©2019 by UNIT 17, The Bartlett School of Architecture, UCL

THE OPEN WORK

Yeoryia Manolopoulou, Niall McLaughlin, Michiko Sumi

In The Open Work Umberto Eco discusses the role of openness in modern art by asking what it means for authors to understand their work as incomplete, left open to the public and to chance. We see buildings exactly in this way: as ‘open works’ experienced and changed over time. Buildings are exposed to accidents, the environment, myriads different interpretations and modes of occupation. They are vulnerable to decline and collapse, human intervention, extension and demolition. Prescribed programmes often change or even become obsolete.

 

 

Our degree of openness towards the evolution of buildings over time determines our design approach and eventually the kind of architecture and cities we produce.

 

This year we will question architecture’s excessive programmatic specificity, welcoming propositions for buildings that are less ‘programmed’. We will explore buildings that have had different purposes in the course of time, lasting and gaining in quality through enduring, despite changes of use and circumstance.

 

No matter how themes change from year to year, our emphasis is always on the design of buildings as spaces to experience, and as meaningful public artifacts in culture and in history. The relationships between ideas, materials, places, environment, political life and the contemporary everyday will continue to preoccupy us. Excessive metaphors, narratives and other overloaded signifiers will be questioned, since our view is that the building should not be explained but experienced.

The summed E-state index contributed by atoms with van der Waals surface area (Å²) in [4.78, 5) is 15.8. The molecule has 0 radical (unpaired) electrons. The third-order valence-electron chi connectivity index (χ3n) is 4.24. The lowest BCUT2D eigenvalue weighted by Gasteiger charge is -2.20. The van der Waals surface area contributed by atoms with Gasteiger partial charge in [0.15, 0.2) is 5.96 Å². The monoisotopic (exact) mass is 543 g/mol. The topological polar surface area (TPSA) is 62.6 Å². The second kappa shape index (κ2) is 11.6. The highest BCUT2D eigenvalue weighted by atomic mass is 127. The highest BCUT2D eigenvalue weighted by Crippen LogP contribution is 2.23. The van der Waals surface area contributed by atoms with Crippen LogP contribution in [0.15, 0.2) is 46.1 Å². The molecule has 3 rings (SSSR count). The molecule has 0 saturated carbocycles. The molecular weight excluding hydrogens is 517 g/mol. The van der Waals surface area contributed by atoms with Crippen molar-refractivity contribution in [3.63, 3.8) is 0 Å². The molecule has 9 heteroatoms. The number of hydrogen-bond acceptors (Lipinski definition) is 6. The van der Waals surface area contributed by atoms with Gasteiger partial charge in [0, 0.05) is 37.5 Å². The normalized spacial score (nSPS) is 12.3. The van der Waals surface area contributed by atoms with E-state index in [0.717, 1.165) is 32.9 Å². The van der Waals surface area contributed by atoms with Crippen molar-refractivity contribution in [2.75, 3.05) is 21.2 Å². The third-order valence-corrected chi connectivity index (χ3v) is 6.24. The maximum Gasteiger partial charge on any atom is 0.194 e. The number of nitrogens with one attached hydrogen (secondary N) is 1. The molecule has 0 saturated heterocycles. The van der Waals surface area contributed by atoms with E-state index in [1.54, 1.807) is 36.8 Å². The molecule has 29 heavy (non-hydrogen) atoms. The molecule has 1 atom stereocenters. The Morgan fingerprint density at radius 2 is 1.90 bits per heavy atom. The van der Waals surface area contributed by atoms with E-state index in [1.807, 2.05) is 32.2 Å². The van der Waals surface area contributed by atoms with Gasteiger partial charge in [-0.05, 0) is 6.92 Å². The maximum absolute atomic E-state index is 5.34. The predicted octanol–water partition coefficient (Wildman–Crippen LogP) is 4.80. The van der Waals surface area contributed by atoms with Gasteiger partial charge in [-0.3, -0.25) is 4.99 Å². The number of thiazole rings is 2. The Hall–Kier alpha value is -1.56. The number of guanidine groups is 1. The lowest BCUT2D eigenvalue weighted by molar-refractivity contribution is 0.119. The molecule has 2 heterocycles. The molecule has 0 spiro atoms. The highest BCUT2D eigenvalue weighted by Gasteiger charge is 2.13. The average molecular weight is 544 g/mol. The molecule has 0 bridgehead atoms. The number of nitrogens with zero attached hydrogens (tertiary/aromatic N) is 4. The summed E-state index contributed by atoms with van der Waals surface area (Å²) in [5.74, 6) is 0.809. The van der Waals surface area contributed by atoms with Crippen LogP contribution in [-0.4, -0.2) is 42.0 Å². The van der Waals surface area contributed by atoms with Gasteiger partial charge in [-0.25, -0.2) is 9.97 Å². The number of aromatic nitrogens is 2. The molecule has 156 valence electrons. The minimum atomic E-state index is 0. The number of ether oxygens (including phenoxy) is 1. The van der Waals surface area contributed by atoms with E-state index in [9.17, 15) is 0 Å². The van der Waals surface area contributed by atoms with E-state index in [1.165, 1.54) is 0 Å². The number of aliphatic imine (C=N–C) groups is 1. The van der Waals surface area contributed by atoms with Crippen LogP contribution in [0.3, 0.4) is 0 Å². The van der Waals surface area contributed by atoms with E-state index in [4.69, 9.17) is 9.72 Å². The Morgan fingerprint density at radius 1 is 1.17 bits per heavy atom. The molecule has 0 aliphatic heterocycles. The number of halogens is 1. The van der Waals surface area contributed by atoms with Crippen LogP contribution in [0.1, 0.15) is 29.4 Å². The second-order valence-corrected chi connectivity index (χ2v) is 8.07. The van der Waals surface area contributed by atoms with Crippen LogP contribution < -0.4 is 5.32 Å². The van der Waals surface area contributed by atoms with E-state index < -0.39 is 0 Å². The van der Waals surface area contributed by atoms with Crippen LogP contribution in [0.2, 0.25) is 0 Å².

We will declare from the start our openness to your ideas and expect you to lead your projects proactively. The works produced in the unit in the last two decades vary significantly. This plurality of approach suggests a genuine openness to the ways we think about architecture. It is in this spirit that we would like you to bring in the unit new questions and propositions for experiment.

 

Visiting buildings plays an important part in the development of the Unit’s work and we invest substantial energy in designing itineraries that include extraordinary pieces of architecture. In November we will travel to Northern Italy. As a place of contradictions, that denies any singular or fixed meaning, Italy has a fascinating architectural culture to offer. We will visit works by Nervi, Gio Ponti, Terragni, Rossi and Palladio among others.

 

You will develop your main building project throughout the year and base it on a considerable level of architectural research in the context of our theme and fieldtrip.